This report is one of three technical reports of Tracking California's Trash – a Proposition 84 Storm Water Grant Program project funded in large part by the State Water Board. BASMAA and its project partners – 5 Gyres, City of Fremont, City of Oakland, City of San Jose, San Mateo Countywide Water Pollution Prevention Program, and Santa Clara Valley Urban Runoff Pollution Prevention Program provided the match funds.
The primary objectives of the project were to:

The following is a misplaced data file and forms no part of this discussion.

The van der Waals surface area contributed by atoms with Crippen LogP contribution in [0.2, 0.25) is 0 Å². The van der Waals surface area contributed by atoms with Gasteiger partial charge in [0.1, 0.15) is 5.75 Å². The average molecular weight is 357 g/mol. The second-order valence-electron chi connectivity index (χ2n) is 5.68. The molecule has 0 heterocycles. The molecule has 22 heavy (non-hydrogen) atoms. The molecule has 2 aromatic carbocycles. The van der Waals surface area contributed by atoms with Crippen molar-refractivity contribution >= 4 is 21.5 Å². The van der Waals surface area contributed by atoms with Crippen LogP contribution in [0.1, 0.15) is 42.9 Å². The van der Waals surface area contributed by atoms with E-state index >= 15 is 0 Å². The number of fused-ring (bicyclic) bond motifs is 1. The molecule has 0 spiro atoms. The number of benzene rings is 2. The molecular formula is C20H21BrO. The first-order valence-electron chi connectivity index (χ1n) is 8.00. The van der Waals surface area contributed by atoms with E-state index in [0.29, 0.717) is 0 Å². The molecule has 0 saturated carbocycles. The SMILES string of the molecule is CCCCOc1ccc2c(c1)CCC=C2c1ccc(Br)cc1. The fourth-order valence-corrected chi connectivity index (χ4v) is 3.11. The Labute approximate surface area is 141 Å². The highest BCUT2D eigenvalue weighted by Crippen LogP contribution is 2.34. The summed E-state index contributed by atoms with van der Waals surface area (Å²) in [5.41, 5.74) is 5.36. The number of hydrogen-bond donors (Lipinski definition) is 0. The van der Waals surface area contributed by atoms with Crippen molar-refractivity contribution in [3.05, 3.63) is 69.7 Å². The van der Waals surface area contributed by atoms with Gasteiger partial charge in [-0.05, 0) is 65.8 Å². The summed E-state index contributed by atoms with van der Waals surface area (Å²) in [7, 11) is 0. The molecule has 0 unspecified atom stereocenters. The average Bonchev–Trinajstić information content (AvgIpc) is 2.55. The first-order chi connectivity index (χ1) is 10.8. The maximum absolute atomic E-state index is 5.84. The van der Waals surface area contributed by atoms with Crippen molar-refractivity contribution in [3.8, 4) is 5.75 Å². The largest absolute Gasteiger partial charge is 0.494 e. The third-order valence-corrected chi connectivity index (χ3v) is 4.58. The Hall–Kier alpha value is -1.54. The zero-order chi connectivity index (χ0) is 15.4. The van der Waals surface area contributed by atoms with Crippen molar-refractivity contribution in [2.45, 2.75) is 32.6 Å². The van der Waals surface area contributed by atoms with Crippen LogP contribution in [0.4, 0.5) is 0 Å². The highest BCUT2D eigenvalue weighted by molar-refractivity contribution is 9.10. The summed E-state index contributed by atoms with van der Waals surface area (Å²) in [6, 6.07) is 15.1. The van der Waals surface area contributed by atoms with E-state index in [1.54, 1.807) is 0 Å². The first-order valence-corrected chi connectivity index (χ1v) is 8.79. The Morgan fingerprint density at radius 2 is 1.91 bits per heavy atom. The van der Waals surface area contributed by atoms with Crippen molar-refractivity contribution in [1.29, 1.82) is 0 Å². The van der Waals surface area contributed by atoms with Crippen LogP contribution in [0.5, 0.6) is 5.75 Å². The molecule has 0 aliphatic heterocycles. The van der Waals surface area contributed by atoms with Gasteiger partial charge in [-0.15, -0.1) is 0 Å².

This report presents information on developing, testing, and evaluating monitoring methods designed to accurately calculate trash loading rates in stormwater conveyance systems and receiving waters that vary in type, size, flow, and location. Standardized and reproducible monitoring methods to empirically measure trash loading (i.e., flux) in either stormwater discharges or receiving waters have not been available. A literature review was carried out to analyze existing methods and projects that monitored trash within water bodies. The review found that few municipalities and entities in the U.S. have attempted to evaluate concentrations and loads of trash discharged in receiving waters. The biggest source of references was from studies designed to monitor plastic pollution in marine environments, mostly at sea. Methods used during the project were based primarily on NOAA’s Marine Debris Monitor and Assessment Document, Algalita’s River Los Angeles Study, and 5 Gyres’ global estimate that compiled data from multiple partners to determine a global estimate for plastic pollution. These studies suggested that using multiple trawls to capture samples of plastic pollution floating on the surface of a water body, with some focus on what is in the water column, would be the most successful approach. Therefore, methods described in these studies were modified to capture trash samples in receiving waters to accommodate the higher flows observed in rivers, creeks, and channels during wet weather events. Monitoring methods were evaluated in four creeks (three in the Bay Area: Colma Creek, Coyote Creek, and San Mateo Creek and one in Los Angeles: Arroyo Seco, a channelized river in Pasadena).